Sunday, March 15, 2009

Say It, Not Sein It

Ever thought how much of what we say in "normal-speak" has actually originated on the telly? Yes, television - TV, the boob tube, the gigglebox - has had an enormous impact on modern society's lessening ability to communicate articulately.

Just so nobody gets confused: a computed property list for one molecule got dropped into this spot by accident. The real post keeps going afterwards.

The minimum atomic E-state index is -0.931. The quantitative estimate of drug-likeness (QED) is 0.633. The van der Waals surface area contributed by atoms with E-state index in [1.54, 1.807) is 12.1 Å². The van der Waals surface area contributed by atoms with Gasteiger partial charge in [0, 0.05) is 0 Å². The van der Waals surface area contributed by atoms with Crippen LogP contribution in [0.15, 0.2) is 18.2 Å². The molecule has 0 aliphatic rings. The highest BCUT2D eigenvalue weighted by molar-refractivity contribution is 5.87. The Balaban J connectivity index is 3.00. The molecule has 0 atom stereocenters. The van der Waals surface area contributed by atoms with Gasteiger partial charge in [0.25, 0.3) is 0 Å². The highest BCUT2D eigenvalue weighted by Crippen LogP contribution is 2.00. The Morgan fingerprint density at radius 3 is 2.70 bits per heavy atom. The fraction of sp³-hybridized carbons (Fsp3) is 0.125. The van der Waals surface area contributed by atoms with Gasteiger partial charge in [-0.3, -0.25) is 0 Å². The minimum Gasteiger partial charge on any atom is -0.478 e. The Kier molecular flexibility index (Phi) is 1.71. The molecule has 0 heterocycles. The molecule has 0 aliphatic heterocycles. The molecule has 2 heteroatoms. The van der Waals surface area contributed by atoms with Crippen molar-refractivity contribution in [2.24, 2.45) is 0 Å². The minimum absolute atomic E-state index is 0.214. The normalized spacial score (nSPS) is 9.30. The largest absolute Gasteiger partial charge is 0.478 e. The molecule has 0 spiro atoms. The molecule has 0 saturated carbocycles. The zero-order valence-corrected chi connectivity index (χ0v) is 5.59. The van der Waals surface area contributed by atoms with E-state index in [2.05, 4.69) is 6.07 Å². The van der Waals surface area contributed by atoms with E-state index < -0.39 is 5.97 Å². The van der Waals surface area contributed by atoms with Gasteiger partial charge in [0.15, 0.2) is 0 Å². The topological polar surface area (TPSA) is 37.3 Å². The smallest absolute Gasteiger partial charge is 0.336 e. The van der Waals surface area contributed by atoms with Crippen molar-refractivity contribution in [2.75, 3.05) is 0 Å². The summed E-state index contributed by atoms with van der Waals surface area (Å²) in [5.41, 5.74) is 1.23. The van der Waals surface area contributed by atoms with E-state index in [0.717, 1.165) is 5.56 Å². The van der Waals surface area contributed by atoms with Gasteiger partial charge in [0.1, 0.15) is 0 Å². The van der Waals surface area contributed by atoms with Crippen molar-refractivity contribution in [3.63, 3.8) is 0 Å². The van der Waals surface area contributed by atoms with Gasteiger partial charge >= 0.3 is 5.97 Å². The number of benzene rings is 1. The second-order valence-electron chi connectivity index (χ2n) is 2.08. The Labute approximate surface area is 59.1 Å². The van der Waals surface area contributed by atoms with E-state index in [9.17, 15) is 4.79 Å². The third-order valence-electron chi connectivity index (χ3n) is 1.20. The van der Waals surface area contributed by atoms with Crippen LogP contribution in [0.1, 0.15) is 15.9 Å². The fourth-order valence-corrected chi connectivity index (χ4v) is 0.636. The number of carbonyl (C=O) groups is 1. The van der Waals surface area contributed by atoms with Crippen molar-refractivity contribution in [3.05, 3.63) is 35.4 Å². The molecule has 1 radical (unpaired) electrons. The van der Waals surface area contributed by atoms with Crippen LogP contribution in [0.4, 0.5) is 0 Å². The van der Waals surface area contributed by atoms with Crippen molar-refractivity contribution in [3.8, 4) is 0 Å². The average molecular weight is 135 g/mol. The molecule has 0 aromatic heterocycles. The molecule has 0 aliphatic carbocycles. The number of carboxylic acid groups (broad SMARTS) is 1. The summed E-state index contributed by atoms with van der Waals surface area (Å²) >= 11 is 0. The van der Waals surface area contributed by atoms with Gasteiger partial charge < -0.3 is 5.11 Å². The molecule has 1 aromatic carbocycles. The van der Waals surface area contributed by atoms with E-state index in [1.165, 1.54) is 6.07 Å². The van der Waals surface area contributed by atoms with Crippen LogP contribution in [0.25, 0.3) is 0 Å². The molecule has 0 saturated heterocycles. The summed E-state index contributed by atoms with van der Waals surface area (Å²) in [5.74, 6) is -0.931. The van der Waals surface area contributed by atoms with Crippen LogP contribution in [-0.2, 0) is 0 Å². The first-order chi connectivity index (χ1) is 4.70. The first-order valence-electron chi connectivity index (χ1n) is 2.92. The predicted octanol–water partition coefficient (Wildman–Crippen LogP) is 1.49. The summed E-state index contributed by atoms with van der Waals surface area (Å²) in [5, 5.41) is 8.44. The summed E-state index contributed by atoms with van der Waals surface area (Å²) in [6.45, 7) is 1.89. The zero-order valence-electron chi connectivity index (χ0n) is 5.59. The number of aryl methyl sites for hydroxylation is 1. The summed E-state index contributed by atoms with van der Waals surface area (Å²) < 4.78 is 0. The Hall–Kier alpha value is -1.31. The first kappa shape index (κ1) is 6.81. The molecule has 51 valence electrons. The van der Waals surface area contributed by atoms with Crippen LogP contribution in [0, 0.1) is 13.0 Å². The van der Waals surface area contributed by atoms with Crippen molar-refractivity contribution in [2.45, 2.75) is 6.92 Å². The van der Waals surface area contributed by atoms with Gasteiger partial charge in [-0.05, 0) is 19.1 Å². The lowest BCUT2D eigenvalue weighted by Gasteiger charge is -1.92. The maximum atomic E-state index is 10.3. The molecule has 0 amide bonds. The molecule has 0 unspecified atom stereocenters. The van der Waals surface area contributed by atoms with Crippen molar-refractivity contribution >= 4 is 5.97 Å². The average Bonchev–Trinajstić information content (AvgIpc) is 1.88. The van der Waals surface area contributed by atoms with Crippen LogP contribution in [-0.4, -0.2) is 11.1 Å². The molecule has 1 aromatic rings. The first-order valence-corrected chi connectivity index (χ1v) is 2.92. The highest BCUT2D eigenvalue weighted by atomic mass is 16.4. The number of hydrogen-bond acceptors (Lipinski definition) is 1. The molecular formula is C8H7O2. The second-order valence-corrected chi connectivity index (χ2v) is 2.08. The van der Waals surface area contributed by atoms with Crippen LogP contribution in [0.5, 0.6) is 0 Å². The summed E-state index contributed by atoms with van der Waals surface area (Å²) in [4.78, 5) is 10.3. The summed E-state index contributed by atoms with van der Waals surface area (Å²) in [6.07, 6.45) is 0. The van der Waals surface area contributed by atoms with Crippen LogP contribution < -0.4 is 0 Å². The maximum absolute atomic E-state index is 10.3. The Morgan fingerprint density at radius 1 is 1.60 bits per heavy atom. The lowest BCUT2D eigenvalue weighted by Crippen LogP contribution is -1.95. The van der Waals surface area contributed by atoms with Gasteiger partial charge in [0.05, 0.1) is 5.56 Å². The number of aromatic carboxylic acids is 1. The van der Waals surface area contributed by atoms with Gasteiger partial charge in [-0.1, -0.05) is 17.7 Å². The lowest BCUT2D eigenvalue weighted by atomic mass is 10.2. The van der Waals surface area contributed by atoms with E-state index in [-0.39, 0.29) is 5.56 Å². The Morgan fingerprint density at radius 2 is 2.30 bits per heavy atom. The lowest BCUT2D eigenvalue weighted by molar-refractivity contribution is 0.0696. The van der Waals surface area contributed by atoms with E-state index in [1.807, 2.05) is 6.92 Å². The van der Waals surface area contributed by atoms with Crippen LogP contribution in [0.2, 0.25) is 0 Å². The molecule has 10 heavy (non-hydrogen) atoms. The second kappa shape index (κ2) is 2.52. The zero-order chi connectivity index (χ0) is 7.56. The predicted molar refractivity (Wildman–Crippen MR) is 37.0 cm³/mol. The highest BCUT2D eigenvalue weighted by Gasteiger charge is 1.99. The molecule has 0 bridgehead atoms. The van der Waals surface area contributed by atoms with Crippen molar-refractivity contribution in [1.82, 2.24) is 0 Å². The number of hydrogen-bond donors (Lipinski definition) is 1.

Consider this: you meet someone at a party and they say to you, "How you doin'?" That's actually a pick-up line from the popular TV sitcom Friends, as regularly used by Joey Tribbiani. Friends was also responsible for an explosion in the use of "so" instead of "very" e.g.: "Paris Hilton is like so hot!" (which not only indicates an inability to communicate using correct English but also highlights poor taste in celebrity idols!). Seinfeld was another TV sitcom with huge social impact - "...not that there's anything wrong with that", "master of your own domain" and "no soup for you" are still heard years after the show's demise. In fact, comedian Jerry Seinfeld came up with such a linguistic lexicon that his -isms are often referred to as 'Seinlanguage'. But I can't see future generations saying "Eeee, by goom!" (a la Coronation Street) to each other, can you?

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